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Intersection of Life and Faith

Past the Artistic Edges

  • Andree Farias Copyright Christianity Today International
  • 2005 27 Jun
Past the Artistic Edges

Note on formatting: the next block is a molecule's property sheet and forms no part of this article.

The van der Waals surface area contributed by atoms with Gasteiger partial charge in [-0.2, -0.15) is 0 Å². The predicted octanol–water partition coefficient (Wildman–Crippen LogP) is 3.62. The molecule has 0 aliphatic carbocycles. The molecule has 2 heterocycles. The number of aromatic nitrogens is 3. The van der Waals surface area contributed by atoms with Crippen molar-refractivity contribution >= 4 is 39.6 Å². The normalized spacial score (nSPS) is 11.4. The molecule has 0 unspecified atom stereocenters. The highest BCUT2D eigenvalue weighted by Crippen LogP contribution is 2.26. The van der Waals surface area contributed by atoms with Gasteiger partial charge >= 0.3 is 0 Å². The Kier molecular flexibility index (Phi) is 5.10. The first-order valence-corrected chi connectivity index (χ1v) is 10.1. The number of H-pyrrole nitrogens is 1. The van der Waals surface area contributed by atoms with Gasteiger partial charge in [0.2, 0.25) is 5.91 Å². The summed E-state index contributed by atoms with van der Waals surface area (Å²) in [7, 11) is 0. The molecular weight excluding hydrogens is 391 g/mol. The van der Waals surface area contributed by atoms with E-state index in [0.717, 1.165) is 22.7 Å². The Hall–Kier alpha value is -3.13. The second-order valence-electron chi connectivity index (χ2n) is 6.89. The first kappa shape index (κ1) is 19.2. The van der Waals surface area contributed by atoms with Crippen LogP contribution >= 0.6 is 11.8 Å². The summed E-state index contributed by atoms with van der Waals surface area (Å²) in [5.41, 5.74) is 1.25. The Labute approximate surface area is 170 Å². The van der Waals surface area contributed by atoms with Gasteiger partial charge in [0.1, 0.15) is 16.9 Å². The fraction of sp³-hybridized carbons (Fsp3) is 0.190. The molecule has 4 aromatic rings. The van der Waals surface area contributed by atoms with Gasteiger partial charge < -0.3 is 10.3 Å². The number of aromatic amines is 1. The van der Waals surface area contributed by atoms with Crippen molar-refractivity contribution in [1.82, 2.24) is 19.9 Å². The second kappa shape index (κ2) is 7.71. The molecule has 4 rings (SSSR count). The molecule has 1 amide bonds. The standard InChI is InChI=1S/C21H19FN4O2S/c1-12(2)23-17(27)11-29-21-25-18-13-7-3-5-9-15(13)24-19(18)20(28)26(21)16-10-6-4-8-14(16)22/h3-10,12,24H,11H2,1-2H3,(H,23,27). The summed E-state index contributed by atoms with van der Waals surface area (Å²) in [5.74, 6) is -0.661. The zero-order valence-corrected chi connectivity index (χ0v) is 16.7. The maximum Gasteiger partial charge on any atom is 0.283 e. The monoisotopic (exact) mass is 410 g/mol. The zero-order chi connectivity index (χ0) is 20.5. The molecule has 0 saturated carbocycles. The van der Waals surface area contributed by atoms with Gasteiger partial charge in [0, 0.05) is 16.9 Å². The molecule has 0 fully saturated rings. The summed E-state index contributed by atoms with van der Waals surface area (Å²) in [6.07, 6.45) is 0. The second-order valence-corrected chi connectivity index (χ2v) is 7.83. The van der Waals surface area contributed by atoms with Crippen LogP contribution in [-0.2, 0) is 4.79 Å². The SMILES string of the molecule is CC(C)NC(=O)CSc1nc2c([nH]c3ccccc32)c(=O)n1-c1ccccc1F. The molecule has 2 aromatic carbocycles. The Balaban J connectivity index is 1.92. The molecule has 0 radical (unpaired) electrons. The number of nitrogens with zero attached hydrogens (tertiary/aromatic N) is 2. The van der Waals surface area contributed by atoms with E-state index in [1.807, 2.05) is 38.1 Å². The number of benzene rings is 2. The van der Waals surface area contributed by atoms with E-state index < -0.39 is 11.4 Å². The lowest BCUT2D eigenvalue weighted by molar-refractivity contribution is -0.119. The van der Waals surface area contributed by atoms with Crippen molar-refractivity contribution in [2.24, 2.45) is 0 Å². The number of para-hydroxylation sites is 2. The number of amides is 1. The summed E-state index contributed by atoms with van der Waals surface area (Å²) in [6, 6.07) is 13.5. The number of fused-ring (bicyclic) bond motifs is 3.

Meet the new and improved Chris Rice. When he got started almost ten years go, the then budding singer/songwriting was content part-timing as youth leader and up-and-coming troubadour, daydreaming about heaven and warming the hearts of Christians young and old with his perennial, love-it-or-hate-it favorite "Cartoon Song." But he's done with the narrow limitations of "Christian music," as he's chosen to part ways with the label that first gave him wings and build a new partnership for his new release, Amusing (eb&flo/INO), coming in August. Rice talked to us about this transition, his desire to sing for a different type of crowd, and the funny feeling he gets when writing about romantic love, even when he, admittedly, has never been in it. Why did you decide to leave Rocketown, your home for nearly ten years?Chris Rice The deal was up. I'm kind of a guy who likes to do things differently, and the last record that was part of that deal was Run the Earth, Watch the Sky, which I turned in probably around three years ago. So at that point, when I turned that in, I started thinking, "Do I want to keep doing the same thing, or do I want to make some changes?" All along, I've been convicted and convinced over time that I need to not just do what I do for people who already believe what I believe, but also make sure that I'm using my art and my craft to be salt and light in the world as well. So my mentality all along has been, "I need to find a place and I need to find people that align with really being missional about the music."What do you mean by "missional"?Rice What I've seen happen with Christian music, not to sound negative, but it's really been focused on ourselves, focused on believers. And there's a part of that camp that really feels like if you don't write [music] for Christians and spell out the gospel real clearly, that it's not honoring God. I disagree with that. I believe God has given us the crafts and the gifts, as in any occupation, to be light in the world and not just to ourselves. So I wanted to find a label that really could take that and carry it—and Rocketown has that, they really do—but I just felt that at this point, with that deal being up, I wanted to explore some other options.So I ended up with a new label called eb&flo Records, which my producer Monroe Jones started. And also INO. So we kinda did a partnership with the two labels and INO has already established very deliberately that they can take Christian artists and Christian writers and really make their work available in the general market as well as the CCM market. It's going to be a fun ride. It's going to have some challenges. But I really want to make sure I'm following my heart and connecting with the broader spectrum of people of faith and non-faith.Why wait ten years to do that?Rice Because, honestly, I haven't had freedom to. With the new label situation, it's more, "We're with you on this and we want to do this." And I don't think my last label disagreed with that, but I don't think they were equipped to actually take music to these places. It was limited as to how it could get the music out.Why eb&flo?Rice I think just the mentality of eb&flo is different. Monroe Jones has already worked with Steven Delopoulos and Holly Williams, who is Hank Williams Jr.'s granddaughter. So Monroe has already established a no-boundaries kind of mentality about music. Steven expresses his faith in a lot of his songs. Holly expresses her faith in some of her songs, too. But they're not confined to Christian music or Christian radio. Monroe has already proven that through his efforts that that's really where his heart is.Did Rocketown want you to stay?Rice Yeah, of course. I mean, it was a great relationship, and we had a lot of success there, too. So they really did.You said you wanted to appeal to a broader audience. Do you think that you weren't ready to do that during your Rocketown years?Rice It's always been my intention, when I'm writing, to write songs that would make sense. Even my songs that are more like a hymn, like "Hallelujahs" and "Untitled Hymn." Even those songs that could be used in a Sunday morning service, approach them from a sense of, "I want this to still make sense to an atheist listening outside the door." I've always approached my writing from that standpoint.I've had Christians question why I write the way I do. I wrote a song called "Big Enough," and the chorus says, "God, if you're there, I wish You'd show me / God, if You're there, I need You to know me." I've had Christians approach me and say, "What's wrong with your faith?" "You're trying to spread doubt in people's hearts." "You're saying 'If'." "You need to be more direct." And my response is, "Well, sir, this song is not written for you. This song is written for someone who's wondering if God is there." I want to approach them with music that draws them to think about God, too.As a result of this new mission, your music is a bit more relatable and universal, even romantic at times. Was that purposeful?Rice Absolutely purposeful, for several reasons. I've thought through this so much, and I've talked to so many people about it. But the mentality that we built into the Christian subculture is, "Mr. Rice, you shouldn't be writing love songs. You should be writing songs about God." Or, "Chris, you can't write a song that clearly doesn't state the gospel or doesn't mention Jesus or God." And when I hear that mentality, I think, "Are we really thinking biblically?" Because if that's the case, then we need to take Song of Solomon out of our Bible, because that book is very romantic. God invented that and God wants to express in a very clear way that that's what he created us for.For someone who would say that your song really has to mention God and present the gospel, I would point them to the parables of Jesus, which many times he would say, "This is for him who has ears to hear." He didn't explain every single one of them. He was declaring universal truth in a very creative way, knowing that the Spirit of God could take that and make it make sense in somebody's heart. With those thoughts in my mind, why have we put an imaginary line around Christian writers and Christian artists and say, "This is what you have to write?" When we do that, we've removed ourselves from the rest of culture and we're leaving it to other people and other writers to define what love's supposed to look like, to define what life is supposed to look like, and the morality of those things.Does that mean we'll be seeing Chris Rice moving into different venues, too?Rice I hope so. It's going to be a challenge because I'm already known as a Christian artist. I'm not forsaking that or turning my back on it. But if my promoter wants me to come into a town to do a concert, and I say to them, "Can we have this in a local high school auditorium rather than a church building?" And I'm not against church buildings. To be able to say, "Even if you don't agree, I really would prefer that that one boundary not be there, just in case there's somebody who wouldn't come to see me if I'm playing at a church, but would go to a high school auditorium or a local theater.Again, I don't feel like I need to defend what I'm doing, but I really want people to understand that the religious people at the time called Jesus "a friend of sinners." They were meaning that as an insult, but Jesus intentionally became a friend of sinners, so that he could seek and save the lost. A lot of us have forgotten that's what we're on this planet for. We have to be involved the lives of broken people, not just in the lives of people who have it together.Are you afraid of what you might encounter in the process?Rice I don't fear any of that. We're taught to fear that, to stay away from it and not let it take us. Personally, I don't enjoy being in a smoky room, honestly. But if I can be in that room playing music to people that makes them stop and think, boy, I'm all for it. There are people who spend all of their energy trying to guard themselves and their kids from those kind of situations. And I do see a need to be smart and wise about where we're connected. But at the same time, if that's to the exclusion of the souls of men, then we're really missing something big of who Jesus was.You mentioned writing songs about love. Since you're not married, where do you get the inspiration from?Rice It's a very human thing. People always ask me, "Have you ever been in love?" I really don't think I have. But… there's so many things that I haven't experienced that I see in humanity, and I can write about those things. These songs express a lot of what I imagine it would be. What I long for. What I'm waiting for. Love is such a common thread and topic, that I don't think I'm exempt from writing about it. A lot of the songs that I write, people go, "What was the experience that caused that song?" And I say, "Well, this isn't autobiographical."Whether it's a love song or a song about losing someone or a song about heaven—people often say, "You really must have been devastated by the loss of someone to write something that deep." And I'm like, "No, I haven't, but I've met so many people who have, that I want to communicate truth to that."You said you're longing for love. Are you still waiting for it? Have you given up hope?Rice A lot of people think I've given up hope. Of course, we all long to be loved and to love. It's built into us. I don't have any clue as to when or how or what the detail is going to be. This is one of the areas in my life where I'm content. But God knows what he's up to, and I really rest in that.Do you believe that one must sit around and wait for that special someone to come, or that one must be proactive about it?Rice I'm not a person who's proactive about it mostly because of my life and my work. But I don't have any big theology about that. That's just my style and the way I am. I have people always trying to set me up with people. People are just way too concerned about what's going on with me in that area. But I'm a content, laid-back, non-stressful person. But I'm also very introverted. There are other people who are passionate about everything, and they're excited about everything, and they're outward and they're proactive and go-getters. And that's legitimate and that's fine, but I'm just a laid-back guy.Visit our artist page to learn more about Chris Rice. His latest album Amusing will be in stores August 23. Visit to listen to and buy his music.© Andree Farias, subject to licensing agreement with Christianity Today International. All rights reserved. Click for reprint information.